While, when compared to the Hero 8 Black, the GoPro Max can’t stack up as a ‘traditional’ action camera, with its resolution maxing out at 1080P in 16:9 widescreen or 1440P in 4:3 standard ratio, as mentioned earlier we do also get four different digital focal lengths to choose from in 13mm, 16mm, 19mm and 27mm. Despite its not-quite-class-leading resolution, Full HD video still looks strong, with a respectable level of clarity. Another bonus is smart horizontal leveling, which ensures that if the camera is thrown in the air and spun, content is always facing the ‘right’ way and the picture doesn’t even tilt. This commendably results in footage that looks like it was shot with a gimbal, but wasn’t.
By contrast with the ‘Max’, the Hero 8 Black gives us the must have of 4K video and a frame capture rate up to a cinematic 60fps. Alternatively, if instead using Full HD video mode, we can shoot slow motion footage at up to 240fps; i.e 8x slower than normal.
One of the additional selling points for videographers on the ‘8’ is what its maker calls its its ‘HyperSmooth’ image stabilization function – a combination of hardware and software fix (on the Hero 8 model we get a version 2 of this feature). This 3-axis system can still function underwater and in high shock, high wind shooting scenarios.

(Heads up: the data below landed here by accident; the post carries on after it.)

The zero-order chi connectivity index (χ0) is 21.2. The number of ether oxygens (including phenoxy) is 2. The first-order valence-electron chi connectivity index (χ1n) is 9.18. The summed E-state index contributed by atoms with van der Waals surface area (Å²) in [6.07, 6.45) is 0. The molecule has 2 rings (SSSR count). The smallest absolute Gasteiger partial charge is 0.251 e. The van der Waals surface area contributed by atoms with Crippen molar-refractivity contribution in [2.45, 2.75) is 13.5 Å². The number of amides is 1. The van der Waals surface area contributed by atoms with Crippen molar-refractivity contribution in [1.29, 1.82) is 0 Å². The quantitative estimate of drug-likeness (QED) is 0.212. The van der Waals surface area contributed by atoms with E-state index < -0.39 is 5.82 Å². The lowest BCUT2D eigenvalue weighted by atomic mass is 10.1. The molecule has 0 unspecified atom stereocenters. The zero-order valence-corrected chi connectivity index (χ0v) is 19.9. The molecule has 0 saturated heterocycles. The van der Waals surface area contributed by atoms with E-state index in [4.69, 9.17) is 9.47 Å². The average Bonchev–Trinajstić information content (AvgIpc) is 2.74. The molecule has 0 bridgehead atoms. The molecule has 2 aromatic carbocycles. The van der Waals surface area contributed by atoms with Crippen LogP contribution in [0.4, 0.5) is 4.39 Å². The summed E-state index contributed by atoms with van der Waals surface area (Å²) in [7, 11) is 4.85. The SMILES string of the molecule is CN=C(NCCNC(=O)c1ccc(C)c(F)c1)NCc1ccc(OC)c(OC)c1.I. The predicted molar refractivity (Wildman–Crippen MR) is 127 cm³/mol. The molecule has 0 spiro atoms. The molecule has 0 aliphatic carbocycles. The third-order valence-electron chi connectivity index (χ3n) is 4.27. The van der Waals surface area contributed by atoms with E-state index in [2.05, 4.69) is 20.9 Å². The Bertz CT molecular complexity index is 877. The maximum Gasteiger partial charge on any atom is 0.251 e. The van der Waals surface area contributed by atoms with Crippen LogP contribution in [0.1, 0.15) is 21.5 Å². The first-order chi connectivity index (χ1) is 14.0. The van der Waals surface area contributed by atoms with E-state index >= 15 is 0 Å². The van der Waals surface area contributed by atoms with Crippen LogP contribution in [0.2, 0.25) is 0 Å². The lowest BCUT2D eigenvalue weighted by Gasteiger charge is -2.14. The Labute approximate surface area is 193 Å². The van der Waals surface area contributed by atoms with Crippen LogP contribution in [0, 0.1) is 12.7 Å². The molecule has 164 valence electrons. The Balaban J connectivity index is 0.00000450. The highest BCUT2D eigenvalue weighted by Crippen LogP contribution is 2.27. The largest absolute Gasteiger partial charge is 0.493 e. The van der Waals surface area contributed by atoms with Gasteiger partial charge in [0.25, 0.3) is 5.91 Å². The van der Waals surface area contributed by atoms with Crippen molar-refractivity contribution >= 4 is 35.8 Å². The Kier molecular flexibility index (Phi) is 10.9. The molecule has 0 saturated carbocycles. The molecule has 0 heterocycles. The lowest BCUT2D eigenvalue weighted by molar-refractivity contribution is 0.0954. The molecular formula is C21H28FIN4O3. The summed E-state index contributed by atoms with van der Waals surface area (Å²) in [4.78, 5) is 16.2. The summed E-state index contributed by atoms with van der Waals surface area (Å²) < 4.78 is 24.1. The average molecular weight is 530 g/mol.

Another funky feature is a ‘TimeWarp’ mode, distilling long time-lapse video sequences into conveniently shareable clips just a few seconds long for sharing on social media. Sound here is captured via three built-in microphones to provide stereo audio and we get top quality WAV audio format too.
One of the things that impresses us most about the Hero 8 Black is that it features a range of video enhancements that deliver some of the smoothest action we’ve ever seen. Footage can be captured across multiple resolutions, starting at 1080P and 240fps and going through to 4K at 60fps. With a choice of either 4:3 or 16:9 aspect ratios, this latest model additionally features a new ‘Boost’ feature, for situations where stability is more important than clarity/fidelity. Users can select either high, standard or off. Furthermore, one of a series of extra optional ‘mods’ for the ‘8’ includes a ‘Media Mod’, said to improve the production value of your videos further. There’s also a Light Mod providing an LED light – something which once again may come in handing when shooting videos. While both these mods obviously cost extra, it shows GoPro is always improving the versatility of its action cameras. Incidentally, for those who want to do live streaming, it’s worth noting that this facility is available at 1080P resolution on the Hero 8 Black. Nice!
GoPro Max vs Hero 8: burst shooting (fps)
GoPro Max: Not applicable
GoPro Hero 8 Black: Up to 30fps at 12 megapixels